What We Want out of Workshops
In this post, GrubStreet Instructor Ben Berman thinks about the importance of both praise and scrutiny when participating in writing workshops.
It was my four-year-old’s first day at her new school and she was clinging to my leg so tightly that I was beginning to lose circulation. Don’t leave me, she kept saying, as though I was abandoning her at an orphanage.
We knocked on the door. An older woman opened it and without even knowing my daughter’s name, scooped her into her arms and told her that she loved her. She put my daughter down and led her to her cubby, stopping to hug her three more times before they reached the classroom.
My daughter hung up her jacket, put her blankie in her bag then ran off to explore the play area without even glancing my way.
Maybe it was because I was about to teach a writing class, but I couldn’t help but wonder what it would be like if workshops worked this way.
The genuine thing in us is much too fragile, writes Kay Ryan, to tolerate the kind of peer pressure or superior pressure of most writing programs or workshops.
And yet how often we show up with a poem that’s only half finished—that’s clutching on to us with fear—only to hand it over to strangers to scrutinize.
How empowering would it be if we trusted that the other people in the room were there to greet it with open arms and affirmations, to nurture it, to offer it
I was imagining what this might look like when the teacher raised her hand for the kids to line up.
This was my cue to leave and I was about to wave goodbye when another boy—about twice the size of everyone else—walked on over to my daughter and shook his fist in front of her face. And then, in a voice way too deep and raspy for any preschooler, said, I’m really mean.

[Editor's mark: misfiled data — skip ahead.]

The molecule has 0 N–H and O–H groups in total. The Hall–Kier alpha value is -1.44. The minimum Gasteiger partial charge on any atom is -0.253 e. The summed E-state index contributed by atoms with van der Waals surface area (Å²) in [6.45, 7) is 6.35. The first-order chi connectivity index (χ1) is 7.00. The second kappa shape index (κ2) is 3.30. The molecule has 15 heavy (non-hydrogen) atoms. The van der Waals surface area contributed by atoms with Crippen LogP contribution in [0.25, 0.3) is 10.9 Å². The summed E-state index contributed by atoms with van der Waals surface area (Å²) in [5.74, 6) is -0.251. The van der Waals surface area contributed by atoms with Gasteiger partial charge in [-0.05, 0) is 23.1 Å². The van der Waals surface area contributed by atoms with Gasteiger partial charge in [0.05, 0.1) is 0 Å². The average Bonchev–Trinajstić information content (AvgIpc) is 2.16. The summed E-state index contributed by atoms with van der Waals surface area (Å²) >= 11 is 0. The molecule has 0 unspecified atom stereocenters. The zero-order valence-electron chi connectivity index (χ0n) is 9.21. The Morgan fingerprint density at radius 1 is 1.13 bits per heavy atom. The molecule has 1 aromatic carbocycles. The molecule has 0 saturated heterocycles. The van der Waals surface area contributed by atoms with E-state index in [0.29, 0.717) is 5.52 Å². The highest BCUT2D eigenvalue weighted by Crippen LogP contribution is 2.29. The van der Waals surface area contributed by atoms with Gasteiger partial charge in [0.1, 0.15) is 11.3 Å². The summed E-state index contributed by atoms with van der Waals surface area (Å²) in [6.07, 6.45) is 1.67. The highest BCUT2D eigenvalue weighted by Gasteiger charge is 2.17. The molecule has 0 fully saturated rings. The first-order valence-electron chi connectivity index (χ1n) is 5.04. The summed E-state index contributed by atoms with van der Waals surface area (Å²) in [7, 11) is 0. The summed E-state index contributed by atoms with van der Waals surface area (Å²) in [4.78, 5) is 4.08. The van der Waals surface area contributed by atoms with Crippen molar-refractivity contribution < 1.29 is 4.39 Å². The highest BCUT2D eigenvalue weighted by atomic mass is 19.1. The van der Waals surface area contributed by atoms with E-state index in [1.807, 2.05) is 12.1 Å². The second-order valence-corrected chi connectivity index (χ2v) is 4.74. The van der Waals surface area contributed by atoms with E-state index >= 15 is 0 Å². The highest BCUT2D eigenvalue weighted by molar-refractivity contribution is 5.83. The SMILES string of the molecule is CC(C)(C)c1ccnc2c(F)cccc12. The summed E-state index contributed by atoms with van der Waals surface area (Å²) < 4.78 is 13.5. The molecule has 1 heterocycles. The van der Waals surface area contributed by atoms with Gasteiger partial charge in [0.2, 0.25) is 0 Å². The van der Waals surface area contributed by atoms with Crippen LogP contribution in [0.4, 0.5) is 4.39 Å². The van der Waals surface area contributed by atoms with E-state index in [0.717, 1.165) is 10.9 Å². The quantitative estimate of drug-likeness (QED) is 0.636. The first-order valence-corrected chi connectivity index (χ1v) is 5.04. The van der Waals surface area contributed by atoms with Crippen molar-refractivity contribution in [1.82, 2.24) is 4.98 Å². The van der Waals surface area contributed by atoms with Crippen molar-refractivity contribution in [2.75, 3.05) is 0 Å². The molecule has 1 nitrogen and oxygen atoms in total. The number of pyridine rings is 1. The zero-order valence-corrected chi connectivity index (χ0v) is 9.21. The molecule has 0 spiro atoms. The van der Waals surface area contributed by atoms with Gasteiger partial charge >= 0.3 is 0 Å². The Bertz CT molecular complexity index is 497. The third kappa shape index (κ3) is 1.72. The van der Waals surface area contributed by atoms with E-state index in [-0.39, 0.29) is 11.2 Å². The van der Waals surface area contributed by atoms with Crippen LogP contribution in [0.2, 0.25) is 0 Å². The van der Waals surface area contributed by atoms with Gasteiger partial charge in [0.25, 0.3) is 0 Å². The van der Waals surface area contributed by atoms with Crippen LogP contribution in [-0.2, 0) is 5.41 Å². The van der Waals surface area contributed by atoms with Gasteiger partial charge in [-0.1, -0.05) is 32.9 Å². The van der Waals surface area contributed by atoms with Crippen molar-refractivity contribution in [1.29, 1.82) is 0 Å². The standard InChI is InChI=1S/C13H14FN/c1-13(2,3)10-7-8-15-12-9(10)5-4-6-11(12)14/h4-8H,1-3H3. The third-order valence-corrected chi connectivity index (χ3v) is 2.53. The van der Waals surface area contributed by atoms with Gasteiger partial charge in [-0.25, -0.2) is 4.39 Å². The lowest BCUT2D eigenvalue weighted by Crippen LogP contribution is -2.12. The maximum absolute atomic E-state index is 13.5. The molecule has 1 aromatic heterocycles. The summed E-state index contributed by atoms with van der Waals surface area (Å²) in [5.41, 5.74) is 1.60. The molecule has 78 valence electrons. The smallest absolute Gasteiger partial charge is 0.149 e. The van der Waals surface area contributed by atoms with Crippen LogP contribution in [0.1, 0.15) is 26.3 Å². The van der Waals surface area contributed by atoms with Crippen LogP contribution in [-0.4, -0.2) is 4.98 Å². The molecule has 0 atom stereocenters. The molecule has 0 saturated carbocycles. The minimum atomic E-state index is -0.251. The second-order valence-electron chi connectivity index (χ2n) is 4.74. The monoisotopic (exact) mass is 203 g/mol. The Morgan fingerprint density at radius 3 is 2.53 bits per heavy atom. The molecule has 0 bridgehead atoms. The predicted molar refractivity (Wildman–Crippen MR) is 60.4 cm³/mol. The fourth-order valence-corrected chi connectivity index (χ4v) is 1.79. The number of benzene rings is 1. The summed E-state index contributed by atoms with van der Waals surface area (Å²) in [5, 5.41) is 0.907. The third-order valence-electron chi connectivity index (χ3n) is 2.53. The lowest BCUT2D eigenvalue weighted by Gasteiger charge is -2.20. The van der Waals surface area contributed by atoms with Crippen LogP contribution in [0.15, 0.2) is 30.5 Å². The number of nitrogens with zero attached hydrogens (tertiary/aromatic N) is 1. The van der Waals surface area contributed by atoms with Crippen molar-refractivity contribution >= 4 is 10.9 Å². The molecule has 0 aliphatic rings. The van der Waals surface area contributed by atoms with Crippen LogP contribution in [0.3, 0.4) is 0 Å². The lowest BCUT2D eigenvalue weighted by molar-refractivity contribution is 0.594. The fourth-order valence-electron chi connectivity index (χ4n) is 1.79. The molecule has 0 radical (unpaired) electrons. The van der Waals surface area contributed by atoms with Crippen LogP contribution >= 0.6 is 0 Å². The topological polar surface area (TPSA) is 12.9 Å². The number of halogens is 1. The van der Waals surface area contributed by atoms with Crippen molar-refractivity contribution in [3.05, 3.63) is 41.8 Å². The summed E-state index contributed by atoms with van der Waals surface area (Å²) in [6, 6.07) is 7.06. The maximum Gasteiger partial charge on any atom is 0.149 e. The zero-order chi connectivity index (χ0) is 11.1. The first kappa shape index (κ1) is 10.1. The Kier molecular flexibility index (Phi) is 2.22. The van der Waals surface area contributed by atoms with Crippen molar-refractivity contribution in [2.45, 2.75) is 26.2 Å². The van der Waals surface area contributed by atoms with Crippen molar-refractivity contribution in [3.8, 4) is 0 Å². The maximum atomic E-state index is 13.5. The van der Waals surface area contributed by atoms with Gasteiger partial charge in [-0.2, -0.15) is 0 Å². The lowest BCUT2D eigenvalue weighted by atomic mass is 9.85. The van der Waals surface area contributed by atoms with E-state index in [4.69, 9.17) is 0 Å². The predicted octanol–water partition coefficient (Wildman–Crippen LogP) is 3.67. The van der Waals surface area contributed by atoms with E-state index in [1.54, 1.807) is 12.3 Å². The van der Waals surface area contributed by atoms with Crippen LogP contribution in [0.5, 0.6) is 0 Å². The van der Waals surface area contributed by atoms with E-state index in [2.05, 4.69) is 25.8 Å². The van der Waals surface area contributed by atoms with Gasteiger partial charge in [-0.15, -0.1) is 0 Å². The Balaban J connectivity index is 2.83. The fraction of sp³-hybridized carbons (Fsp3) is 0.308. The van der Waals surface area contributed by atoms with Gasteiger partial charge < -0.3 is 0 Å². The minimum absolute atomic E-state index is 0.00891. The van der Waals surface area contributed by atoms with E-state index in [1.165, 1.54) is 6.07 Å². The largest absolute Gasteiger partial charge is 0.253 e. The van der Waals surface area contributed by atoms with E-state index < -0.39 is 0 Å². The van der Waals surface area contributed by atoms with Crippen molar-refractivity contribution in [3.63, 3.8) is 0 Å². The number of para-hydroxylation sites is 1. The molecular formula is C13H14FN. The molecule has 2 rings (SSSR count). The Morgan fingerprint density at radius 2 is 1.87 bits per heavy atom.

I have never wanted to dropkick a four-year-old so badly in all my life.
But I didn’t.
I watched my daughter eye this boy up and down and then look right past him, let him know that she wasn’t intimidated, that she wasn’t about to come running to me for help.
And I realized that this, too, is what we want when we bring a poem to a workshop.
Our poems are precious to us in ways that no one else will ever understand. We desperately want people to love them and slather them with praise.
But we also want to see that they won’t fold under a little scrutiny.
And as I watched my four-year-old stand on her little green circle with such poise and confidence, I couldn’t help but think of an old writing teacher who used to remind the class—whenever he’d sense one of us getting defensive—that the poem must learn to travel to the mountaintop alone.
Ben Berman’s first book, Strange Borderlands, won the 2014 Peace Corps Award for Best Book of Poetry and was a finalist for the Massachusetts Book Awards. His second collection, Figuring in the Figure, was recently selected as a Must-Read by the Mass Center for the Book. And his new book, Then Again, came out last November. He has received awards from the New England Poetry Club and fellowships from the Massachusetts Cultural Council and Somerville Arts Council. He teaches at Brookline High School and lives in the Boston area with his wife and two daughters. www.ben-berman.comSee other articles by Ben Berman